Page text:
Male Golden Bowerbird.
The 19 bowerbirds and catbirds make up the family Ptilonorhynchidae. All are small to medium in size and their distribution is centered around the tropical northern part of Australia-New Guinea.
Their most notable characteristic is the extraordinarily complex behaviour of males, which build a bower to attract mates: a collection of look-alike objects that are carefully collected, sorted, and arranged by colour into spectacular structures, often including some hundreds of shells, leaves, flowers, stones or berries. This has led some researchers to regard the bowerbirds as the most advanced of any species of bird.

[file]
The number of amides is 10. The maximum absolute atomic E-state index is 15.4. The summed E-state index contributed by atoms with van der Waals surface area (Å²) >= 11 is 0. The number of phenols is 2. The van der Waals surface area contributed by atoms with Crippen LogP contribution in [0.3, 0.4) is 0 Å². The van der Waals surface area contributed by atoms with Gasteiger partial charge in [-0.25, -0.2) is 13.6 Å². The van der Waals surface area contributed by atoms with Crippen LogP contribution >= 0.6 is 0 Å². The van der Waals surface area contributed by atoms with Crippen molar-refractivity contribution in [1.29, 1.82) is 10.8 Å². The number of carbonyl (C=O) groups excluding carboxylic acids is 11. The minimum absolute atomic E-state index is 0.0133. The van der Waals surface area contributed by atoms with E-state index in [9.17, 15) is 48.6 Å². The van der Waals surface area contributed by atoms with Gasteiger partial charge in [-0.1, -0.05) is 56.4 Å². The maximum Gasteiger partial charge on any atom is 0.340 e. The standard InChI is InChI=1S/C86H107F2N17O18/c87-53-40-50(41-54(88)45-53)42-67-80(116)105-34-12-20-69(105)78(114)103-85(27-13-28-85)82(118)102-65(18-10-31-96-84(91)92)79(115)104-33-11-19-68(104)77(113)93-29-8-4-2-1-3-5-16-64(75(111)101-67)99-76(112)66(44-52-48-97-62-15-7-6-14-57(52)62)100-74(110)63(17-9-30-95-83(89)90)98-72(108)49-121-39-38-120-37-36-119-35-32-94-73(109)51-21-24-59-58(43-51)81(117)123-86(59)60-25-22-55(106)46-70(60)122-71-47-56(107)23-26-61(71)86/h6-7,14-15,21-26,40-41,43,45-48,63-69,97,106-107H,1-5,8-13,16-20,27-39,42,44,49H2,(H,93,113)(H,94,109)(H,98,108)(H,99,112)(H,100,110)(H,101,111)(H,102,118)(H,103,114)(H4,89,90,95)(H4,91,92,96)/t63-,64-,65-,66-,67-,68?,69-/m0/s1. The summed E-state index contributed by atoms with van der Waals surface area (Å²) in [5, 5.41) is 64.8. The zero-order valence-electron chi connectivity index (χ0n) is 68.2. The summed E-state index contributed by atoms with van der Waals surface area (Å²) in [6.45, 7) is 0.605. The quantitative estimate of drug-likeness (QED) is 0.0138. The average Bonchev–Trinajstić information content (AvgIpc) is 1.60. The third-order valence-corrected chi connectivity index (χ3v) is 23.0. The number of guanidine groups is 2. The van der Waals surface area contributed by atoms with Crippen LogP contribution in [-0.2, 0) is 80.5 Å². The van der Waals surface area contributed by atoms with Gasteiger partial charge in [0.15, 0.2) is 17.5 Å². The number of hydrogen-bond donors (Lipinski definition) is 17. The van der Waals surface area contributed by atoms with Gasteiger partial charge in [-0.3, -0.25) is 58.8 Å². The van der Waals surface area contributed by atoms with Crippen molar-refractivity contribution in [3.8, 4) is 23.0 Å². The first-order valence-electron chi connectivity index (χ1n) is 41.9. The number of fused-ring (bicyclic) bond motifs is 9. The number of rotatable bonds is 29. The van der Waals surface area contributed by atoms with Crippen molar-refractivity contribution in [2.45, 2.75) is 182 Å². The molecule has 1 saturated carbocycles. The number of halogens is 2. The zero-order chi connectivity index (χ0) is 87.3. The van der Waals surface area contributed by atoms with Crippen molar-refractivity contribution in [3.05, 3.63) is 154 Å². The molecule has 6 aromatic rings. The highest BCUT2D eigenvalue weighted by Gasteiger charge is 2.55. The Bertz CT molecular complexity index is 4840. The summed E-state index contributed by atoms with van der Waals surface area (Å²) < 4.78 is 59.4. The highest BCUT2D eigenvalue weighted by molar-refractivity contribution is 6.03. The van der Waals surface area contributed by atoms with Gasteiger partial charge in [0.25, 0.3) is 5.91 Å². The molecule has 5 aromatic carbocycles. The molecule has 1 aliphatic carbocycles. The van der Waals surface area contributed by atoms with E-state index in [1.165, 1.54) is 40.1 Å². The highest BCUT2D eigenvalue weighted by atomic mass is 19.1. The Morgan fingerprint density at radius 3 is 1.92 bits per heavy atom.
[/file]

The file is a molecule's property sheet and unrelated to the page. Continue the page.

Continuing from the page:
It is traditional to regard the bowerbirds as closely related to the birds of paradise; however recent DNA-DNA hybridisation studies suggest that, although both families are part of the great corvid radiation that took place in or near Australia-New Guinea, the bowerbirds are more distant from the birds of paradise than was once thought. Sibley's landmark DNA studies placed them close to the lyrebirds, however anatomical evidence appears to contradict this and the true relationship remains unclear.